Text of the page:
4 Ways Artificial Intelligence Boosts Diversity in Hiring

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Artificial intelligence can a “black box”—mysterious and more than a little intimidating. Meanwhile, new permutations of the tech are sprouting up like mushrooms, especially for recruiting and hiring. Yet as employers have increasingly tried to make their workforces more diverse and inclusive, the A.I. industry itself has taken some flak for being almost exclusively white and male. For instance, a recent study by New York University researchers points out that at tech giants like Facebook and Google, such tiny percentages of employees are female or nonwhite that the whole business is suffering a “diversity crisis.”

The irony there is that A.I., used correctly, has “a shot at being better at decision-making than we humans are, particularly in hiring,” says Aleksandra Mojsilovic. A research fellow in A.I. at IBM, Mojsilovic holds 16 patents in machine learning, and helped develop algorithms that can check other algorithms for unintended bias. An essential part of using A.I. to encourage diversity, she notes, is making sure the teams that build what goes into the black box are themselves a diverse group, with a variety of backgrounds and points of view.

“Any A.I. tool can only be as good—and as impartial—as the data we put in,” Mojsilovic says. “It’s not about replacing human intelligence, but rather about complementing it.”

A.I. has helped companies find and attract new hires of all sexes, ages, and ethnicities. Here are four main ways it’s helped them to do that:

A.I. knows how to speak to your best candidates

The words in job postings matter, not least because they often unwittingly discourage some potential hires from applying. “We as humans take our best guess at what will resonate with job seekers, but we’re often wrong,” notes Kieran Snyder, cofounder and CEO of the A.I. firm Textio.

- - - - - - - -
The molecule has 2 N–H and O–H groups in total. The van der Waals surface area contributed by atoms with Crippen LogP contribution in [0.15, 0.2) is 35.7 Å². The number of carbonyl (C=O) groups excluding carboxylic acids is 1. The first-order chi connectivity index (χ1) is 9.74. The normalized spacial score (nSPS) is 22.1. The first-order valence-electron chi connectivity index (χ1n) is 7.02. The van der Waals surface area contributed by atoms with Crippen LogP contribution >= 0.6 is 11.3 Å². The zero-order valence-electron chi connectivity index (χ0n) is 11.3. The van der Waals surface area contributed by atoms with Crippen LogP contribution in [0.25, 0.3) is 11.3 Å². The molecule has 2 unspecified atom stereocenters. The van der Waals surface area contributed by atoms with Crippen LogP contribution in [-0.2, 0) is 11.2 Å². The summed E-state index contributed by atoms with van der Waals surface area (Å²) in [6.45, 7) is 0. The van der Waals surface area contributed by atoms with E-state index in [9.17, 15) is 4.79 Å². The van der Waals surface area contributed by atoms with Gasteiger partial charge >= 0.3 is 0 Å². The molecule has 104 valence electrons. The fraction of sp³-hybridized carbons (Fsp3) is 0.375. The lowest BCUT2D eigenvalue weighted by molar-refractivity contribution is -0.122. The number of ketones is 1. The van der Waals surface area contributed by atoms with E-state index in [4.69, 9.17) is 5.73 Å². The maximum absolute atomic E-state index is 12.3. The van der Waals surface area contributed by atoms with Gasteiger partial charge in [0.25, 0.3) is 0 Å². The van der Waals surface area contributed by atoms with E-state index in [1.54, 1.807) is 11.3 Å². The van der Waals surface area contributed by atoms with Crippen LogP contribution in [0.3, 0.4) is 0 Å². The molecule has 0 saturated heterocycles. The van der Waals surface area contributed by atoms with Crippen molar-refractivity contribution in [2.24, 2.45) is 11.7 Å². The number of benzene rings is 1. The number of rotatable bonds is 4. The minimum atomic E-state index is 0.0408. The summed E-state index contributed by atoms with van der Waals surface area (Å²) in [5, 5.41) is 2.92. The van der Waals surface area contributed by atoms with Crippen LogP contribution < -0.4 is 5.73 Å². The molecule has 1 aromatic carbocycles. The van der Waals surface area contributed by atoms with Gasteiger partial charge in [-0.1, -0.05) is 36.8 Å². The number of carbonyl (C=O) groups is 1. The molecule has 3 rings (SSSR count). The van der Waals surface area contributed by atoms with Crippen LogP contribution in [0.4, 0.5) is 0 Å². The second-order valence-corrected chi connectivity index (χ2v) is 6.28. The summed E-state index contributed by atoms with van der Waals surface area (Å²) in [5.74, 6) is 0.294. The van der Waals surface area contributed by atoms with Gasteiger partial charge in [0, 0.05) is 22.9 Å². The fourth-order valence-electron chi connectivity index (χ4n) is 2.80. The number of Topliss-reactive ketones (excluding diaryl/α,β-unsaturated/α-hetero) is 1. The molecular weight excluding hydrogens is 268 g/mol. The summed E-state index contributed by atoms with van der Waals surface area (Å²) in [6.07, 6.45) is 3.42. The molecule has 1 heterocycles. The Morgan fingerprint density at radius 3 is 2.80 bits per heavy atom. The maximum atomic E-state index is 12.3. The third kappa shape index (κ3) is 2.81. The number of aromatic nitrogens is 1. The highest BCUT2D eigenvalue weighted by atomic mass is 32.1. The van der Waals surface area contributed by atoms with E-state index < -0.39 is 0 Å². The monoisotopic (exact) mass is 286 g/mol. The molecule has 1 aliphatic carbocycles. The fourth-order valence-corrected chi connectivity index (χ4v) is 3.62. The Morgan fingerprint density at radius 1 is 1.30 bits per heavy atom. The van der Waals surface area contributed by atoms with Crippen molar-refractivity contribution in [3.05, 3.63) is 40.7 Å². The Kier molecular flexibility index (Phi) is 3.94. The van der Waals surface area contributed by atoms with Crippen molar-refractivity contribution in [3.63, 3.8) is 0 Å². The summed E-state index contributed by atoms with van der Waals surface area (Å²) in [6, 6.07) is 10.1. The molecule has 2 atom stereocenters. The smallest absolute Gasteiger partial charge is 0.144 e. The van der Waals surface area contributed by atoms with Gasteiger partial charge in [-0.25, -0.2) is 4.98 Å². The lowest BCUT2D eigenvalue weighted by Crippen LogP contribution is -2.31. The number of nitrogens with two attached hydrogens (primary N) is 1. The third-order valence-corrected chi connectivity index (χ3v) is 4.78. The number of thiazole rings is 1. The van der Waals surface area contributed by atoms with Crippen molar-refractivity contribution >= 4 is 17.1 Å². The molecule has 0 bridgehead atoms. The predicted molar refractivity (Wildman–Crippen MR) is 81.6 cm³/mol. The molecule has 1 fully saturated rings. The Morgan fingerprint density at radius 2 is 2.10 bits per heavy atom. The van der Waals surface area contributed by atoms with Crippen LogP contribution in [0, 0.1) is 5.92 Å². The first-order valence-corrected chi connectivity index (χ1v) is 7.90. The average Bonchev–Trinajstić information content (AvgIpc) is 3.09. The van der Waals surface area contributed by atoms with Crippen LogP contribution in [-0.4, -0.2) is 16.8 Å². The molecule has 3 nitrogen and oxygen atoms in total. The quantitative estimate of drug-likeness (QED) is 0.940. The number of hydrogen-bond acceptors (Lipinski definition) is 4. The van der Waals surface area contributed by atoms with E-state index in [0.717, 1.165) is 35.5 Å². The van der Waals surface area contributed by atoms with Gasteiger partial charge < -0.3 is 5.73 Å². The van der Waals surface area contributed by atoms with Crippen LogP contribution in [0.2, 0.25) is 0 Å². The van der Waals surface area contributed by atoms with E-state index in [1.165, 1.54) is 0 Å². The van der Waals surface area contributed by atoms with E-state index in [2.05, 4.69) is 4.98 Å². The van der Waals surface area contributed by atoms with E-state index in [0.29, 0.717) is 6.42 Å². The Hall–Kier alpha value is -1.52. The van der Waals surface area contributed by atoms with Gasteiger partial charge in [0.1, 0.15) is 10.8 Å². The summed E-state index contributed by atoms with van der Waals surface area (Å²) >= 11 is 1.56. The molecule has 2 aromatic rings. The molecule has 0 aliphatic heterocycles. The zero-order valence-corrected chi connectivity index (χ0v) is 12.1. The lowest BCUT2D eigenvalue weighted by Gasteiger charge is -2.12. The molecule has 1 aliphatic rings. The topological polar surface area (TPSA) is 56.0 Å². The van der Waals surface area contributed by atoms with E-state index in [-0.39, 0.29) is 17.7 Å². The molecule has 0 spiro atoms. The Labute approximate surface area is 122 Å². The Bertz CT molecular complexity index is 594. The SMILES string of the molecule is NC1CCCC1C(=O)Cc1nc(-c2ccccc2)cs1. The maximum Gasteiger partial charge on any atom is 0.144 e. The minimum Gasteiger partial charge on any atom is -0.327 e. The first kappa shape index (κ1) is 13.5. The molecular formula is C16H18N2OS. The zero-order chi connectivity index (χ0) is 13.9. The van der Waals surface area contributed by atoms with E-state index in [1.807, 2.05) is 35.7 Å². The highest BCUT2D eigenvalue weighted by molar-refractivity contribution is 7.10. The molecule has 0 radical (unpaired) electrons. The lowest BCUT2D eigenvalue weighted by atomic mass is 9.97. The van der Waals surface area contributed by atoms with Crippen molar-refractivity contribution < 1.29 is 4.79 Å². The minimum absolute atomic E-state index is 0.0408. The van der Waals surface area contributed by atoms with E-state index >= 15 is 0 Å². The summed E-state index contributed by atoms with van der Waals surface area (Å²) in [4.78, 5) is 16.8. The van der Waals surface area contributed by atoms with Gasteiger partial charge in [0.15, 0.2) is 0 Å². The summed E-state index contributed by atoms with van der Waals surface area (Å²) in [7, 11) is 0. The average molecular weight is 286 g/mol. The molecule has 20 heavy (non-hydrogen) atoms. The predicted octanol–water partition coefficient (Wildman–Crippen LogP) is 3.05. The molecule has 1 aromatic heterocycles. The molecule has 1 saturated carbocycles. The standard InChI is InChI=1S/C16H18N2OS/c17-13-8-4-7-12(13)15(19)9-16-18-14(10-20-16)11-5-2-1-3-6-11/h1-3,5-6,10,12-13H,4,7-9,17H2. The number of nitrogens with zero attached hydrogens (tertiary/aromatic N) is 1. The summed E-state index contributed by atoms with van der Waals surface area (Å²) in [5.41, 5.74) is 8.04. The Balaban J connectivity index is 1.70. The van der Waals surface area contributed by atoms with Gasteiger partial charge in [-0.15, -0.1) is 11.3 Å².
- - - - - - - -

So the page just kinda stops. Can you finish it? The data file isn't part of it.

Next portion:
Using a dataset of about 500 million actual job ads, and A.I. that analyzes the real-life responses they got, Textio advises companies on which words to use—and avoid. At client eBay, for instance, the phrase “prior experience” drew a 50% increase in male applicants. “But the phrase ‘demonstrated ability’—even though it means essentially the same thing—attracted 40% more women,” Snyder says.

Language that is neutral across sexes, races, and ethnicities “changes rapidly. There is no ‘use-these-10-words’ list,” she adds. “But the right word at the right moment does attract the most diverse possible group of applicants.”

A.I. widens the pool of eligible workers

A.I. also has the power to cast a wider net across unmanageable geographies. Take, for example, campus recruiting. Employers can send only so many humans to a limited number of campuses—but what if the perfect hire skipped the job fair, or goes to a different school entirely?

“A student at an obscure college where you’d never send a recruiter could be every bit as good as, or better than, graduates of the ‘right’ schools,” observes Loren Larsen, chief technology officer at A.I. firm HireVue, which lists Intel, Oracle, Dow Jones, Dunkin’ Brands, and many others among its clients.

In the old days, says Larsen, this student wouldn’t have gotten a second sniff, let alone a first. But by sourcing the leads with A.I., and using modern tools like video chatting, you can reach them with ease. “This way, a lot more people are let into the system on their merits, so you get to ‘meet’ and assess a much more diverse group of candidates,” adds Larsen.